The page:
Power. Maybe that was the real story of the Milan collections.
There was something new in the air in Milan this season. In fact, it wasn't in the air - we didn't come there sensing, or even expecting, to be wowed. But wowed we were: the big-gun big names - Dolce e Gabbana, Fendi, Pucci, Marni - all churned out terrific collections, but the really great thing was that the really great things were clothes. They provided the buzz, not celebrities, star models or, God forbid, celebratory parties or anniversaries. This season, Milan was looking forward, not backwards, and it was invigorating to watch.
Look at Gucci, and what undoubtedly hit a high as the best collection Frida Giannini has produced for the house. In fact, it's up in the Gucci parthenon of greats, and when your forebear is Tom Ford, that's hitting pretty high. The inspiration was the familiar North African safari gig Yves Saint Laurent made his own, but the strength was in Giannini's shameless reappropriation and reinterpretation. You could forget the layers of seventies reference in her whip-laced crocodile safari suits and feathered embroideries: at the end of the day, this collection was about hot girls, in hot clothes, having fun. Simple as that.
The same was true of Versace - in fact, those are the golden rules all the very best Versace collections conform to. Donatella may have toyed with a mid-calf hemline, but there was nothing staid or matronly about these clothes, clawed open at strategic erogenous spots and coloured in an Iberian palette of lapis blue, vermillion, white and tawny flesh. It felt fresh and new, but was also about a neat update of the Versace legacy. The house's signature Greek key, hitherto relegated to flashy homewares, was revived and reinvented as a eye-boggling, scrambled-up print like a Photoshop experiment gone wrong. Best was when Donatella sliced her frocks off in the upper echelons of the thigh and sent fringe haywire, exploding from her models' bodies like a pixellating graphic. Their dynamic strength was an apt summary of the power of the Milan season as a whole.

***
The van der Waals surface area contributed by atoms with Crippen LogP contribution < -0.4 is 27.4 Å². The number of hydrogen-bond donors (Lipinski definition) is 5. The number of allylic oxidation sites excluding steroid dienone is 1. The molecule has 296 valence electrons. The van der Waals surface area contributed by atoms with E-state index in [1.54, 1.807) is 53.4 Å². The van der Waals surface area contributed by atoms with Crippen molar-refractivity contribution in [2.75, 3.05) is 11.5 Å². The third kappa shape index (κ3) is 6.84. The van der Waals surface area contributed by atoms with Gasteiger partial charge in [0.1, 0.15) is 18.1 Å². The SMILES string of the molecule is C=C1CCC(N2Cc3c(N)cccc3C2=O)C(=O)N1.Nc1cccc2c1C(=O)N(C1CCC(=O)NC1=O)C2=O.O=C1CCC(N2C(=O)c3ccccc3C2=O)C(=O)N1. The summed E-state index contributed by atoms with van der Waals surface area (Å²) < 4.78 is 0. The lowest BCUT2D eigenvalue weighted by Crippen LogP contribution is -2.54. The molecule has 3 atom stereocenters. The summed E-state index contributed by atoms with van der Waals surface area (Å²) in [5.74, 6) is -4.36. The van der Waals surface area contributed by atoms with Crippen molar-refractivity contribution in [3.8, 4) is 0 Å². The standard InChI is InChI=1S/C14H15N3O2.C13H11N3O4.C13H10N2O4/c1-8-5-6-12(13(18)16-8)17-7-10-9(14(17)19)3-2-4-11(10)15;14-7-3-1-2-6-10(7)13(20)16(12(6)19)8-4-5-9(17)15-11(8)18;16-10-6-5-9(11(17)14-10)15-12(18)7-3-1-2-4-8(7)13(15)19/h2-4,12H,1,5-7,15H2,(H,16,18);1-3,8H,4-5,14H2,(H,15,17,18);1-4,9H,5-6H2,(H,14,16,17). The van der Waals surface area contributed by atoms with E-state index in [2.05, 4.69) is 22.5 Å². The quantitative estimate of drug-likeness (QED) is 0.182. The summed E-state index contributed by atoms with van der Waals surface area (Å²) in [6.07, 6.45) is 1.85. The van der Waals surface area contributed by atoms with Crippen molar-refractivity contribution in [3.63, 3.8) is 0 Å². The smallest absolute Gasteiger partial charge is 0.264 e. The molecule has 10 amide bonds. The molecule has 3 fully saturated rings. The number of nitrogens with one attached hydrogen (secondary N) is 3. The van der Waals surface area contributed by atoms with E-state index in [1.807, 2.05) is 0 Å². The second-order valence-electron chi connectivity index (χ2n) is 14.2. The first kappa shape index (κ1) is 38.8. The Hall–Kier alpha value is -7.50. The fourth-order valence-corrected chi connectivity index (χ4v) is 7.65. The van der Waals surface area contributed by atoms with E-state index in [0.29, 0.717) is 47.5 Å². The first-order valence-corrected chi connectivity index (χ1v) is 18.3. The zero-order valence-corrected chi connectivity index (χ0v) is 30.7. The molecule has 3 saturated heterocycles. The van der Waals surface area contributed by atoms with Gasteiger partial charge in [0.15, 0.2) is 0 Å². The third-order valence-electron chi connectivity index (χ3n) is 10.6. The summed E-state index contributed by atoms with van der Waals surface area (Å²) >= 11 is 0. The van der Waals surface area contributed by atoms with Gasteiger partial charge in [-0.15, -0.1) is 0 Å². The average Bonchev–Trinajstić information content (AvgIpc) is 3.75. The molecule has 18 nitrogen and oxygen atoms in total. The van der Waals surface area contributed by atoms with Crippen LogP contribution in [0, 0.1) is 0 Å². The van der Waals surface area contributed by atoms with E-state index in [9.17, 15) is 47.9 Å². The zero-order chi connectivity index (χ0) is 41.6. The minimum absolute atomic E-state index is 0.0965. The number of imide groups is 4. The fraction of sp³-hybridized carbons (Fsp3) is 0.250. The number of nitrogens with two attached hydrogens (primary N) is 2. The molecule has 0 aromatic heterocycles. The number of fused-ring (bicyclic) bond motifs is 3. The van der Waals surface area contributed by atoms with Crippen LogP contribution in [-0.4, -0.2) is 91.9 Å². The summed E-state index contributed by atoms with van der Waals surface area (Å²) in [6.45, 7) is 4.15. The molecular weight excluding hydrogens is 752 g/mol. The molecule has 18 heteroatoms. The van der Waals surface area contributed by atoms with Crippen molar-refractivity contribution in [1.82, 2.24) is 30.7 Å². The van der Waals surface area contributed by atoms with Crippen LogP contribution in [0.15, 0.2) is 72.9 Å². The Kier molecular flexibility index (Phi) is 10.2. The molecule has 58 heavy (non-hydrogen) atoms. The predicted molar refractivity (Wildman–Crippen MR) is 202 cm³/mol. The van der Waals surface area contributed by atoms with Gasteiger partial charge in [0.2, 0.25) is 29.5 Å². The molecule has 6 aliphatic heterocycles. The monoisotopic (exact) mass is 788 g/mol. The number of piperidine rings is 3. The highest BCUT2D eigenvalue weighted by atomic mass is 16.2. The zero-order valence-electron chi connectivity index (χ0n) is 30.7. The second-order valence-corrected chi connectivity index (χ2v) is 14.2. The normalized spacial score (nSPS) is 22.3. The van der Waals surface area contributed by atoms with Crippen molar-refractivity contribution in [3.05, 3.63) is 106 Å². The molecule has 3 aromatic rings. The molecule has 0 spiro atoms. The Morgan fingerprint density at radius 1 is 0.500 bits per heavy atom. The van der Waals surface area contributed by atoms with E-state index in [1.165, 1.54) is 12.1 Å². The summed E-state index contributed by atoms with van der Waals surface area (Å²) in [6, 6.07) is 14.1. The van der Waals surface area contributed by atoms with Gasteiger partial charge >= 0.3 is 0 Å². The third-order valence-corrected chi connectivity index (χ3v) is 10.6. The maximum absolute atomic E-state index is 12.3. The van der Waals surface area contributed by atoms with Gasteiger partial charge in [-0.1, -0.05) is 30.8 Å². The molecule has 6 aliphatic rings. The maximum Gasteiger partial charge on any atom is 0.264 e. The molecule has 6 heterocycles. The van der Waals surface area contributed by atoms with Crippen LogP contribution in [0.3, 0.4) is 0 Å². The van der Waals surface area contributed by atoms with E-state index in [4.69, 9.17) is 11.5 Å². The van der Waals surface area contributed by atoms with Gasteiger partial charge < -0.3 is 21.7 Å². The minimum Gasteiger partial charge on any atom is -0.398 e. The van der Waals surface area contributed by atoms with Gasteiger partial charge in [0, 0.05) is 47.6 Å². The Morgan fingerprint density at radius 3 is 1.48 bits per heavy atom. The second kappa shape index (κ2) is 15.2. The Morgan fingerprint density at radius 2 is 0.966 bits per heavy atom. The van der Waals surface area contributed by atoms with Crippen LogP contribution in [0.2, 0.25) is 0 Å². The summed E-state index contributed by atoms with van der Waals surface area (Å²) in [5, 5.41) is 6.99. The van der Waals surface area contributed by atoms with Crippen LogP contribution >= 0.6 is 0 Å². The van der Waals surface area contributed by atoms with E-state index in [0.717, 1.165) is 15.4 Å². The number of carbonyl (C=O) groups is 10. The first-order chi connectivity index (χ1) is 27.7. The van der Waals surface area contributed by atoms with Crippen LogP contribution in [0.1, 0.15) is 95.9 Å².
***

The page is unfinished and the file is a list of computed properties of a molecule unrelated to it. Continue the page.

Miuccia Prada isn't a name you'd immediately associate with razzle-dazzle frocks for good-time girls, but that was the inspiration behind her colour popped, sombrero-topped copacabana of a collection for spring. You can't be a brooding intellectual all your life, hence for next season Miuccia is channeling Josephine Baker and the buzzy, optimistic vibe of the 1920s. There were Riviera stripes, Hawaiian shirts scrolled with baroque decoration, and flirty flounce-bottom skirts in banana prints marching out on sandwich-sole espadrilles. Most of all, there was strident, saturated colour exploding from neck to toe to neon fox-fur stole.
Colour brings us, inevitably, to Jil Sander, a collection positively humming with highlighter-bright fluorescents that managed to make Prada's primary-banded numbers seem wishy-washy. Raf Simons kept the story crisp and clean - mid-century couture shapes filched from Cristóbal Balenciaga, Givenchy and Yves Saint Laurent (him again) sent into orbit in future-fantastic space-age brights in synthetic fibres that seemed to float around the body on a bubble of electrostatic. Electric, indeed, was the word, as an entire prism exploded across each and every one of Simons' outfits, wilfully clashing and crashing colour together to give a jolt of energy to these formerly staid shapes - an energy, indeed, that we haven't seen in Milan for many a year. It was a stand-out amongst stand-outs, which perhaps makes its power all the more awe-inspiring.
There's that word again: power. Maybe that was the real story of the Milan collections. It's a week that often plays on its own importance, labels fighting one another in a display of one-upmanship (my palazzo is bigger than your palazzo, that kind of thing). But of all the fashion weeks this season, Milan seemed to speak with the most consistent and harmonious voice, and that made its message all the clearer and more seductive.